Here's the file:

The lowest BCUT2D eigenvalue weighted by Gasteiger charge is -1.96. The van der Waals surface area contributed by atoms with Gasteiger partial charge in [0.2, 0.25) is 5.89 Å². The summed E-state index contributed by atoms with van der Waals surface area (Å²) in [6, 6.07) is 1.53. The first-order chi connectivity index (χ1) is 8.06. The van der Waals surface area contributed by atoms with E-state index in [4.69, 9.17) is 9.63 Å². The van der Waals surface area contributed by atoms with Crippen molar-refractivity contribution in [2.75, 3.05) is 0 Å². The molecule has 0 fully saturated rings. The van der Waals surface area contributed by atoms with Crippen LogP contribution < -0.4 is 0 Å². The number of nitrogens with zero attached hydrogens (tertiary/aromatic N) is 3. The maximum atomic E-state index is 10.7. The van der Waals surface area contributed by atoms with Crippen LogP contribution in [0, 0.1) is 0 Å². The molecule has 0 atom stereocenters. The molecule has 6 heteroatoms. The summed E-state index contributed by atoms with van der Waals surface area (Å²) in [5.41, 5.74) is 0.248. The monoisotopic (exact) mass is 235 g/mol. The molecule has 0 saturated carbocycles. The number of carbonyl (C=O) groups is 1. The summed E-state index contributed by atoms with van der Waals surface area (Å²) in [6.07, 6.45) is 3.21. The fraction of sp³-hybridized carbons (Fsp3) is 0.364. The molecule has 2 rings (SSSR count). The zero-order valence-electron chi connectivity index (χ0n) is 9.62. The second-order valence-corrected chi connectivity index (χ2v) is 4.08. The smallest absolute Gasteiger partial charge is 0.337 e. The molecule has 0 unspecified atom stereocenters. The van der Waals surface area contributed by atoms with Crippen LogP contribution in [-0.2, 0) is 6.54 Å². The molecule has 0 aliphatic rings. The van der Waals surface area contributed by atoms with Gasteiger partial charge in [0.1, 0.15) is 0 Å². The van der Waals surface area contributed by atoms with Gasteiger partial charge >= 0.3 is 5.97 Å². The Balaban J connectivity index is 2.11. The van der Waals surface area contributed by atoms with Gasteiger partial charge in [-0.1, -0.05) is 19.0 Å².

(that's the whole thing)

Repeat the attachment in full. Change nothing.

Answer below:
The lowest BCUT2D eigenvalue weighted by Gasteiger charge is -1.96. The van der Waals surface area contributed by atoms with Gasteiger partial charge in [0.2, 0.25) is 5.89 Å². The summed E-state index contributed by atoms with van der Waals surface area (Å²) in [6, 6.07) is 1.53. The first-order chi connectivity index (χ1) is 8.06. The van der Waals surface area contributed by atoms with E-state index in [4.69, 9.17) is 9.63 Å². The van der Waals surface area contributed by atoms with Crippen molar-refractivity contribution in [2.75, 3.05) is 0 Å². The molecule has 0 fully saturated rings. The van der Waals surface area contributed by atoms with Crippen LogP contribution < -0.4 is 0 Å². The number of nitrogens with zero attached hydrogens (tertiary/aromatic N) is 3. The maximum atomic E-state index is 10.7. The van der Waals surface area contributed by atoms with Crippen LogP contribution in [0, 0.1) is 0 Å². The molecule has 0 atom stereocenters. The molecule has 6 heteroatoms. The summed E-state index contributed by atoms with van der Waals surface area (Å²) in [5.41, 5.74) is 0.248. The monoisotopic (exact) mass is 235 g/mol. The molecule has 0 saturated carbocycles. The number of carbonyl (C=O) groups is 1. The summed E-state index contributed by atoms with van der Waals surface area (Å²) in [6.07, 6.45) is 3.21. The fraction of sp³-hybridized carbons (Fsp3) is 0.364. The molecule has 2 rings (SSSR count). The zero-order valence-electron chi connectivity index (χ0n) is 9.62. The second-order valence-corrected chi connectivity index (χ2v) is 4.08. The smallest absolute Gasteiger partial charge is 0.337 e. The molecule has 0 unspecified atom stereocenters. The van der Waals surface area contributed by atoms with Crippen LogP contribution in [-0.2, 0) is 6.54 Å². The molecule has 0 aliphatic rings. The van der Waals surface area contributed by atoms with Gasteiger partial charge in [0.1, 0.15) is 0 Å². The van der Waals surface area contributed by atoms with Gasteiger partial charge >= 0.3 is 5.97 Å². The Balaban J connectivity index is 2.11. The van der Waals surface area contributed by atoms with Gasteiger partial charge in [-0.1, -0.05) is 19.0 Å².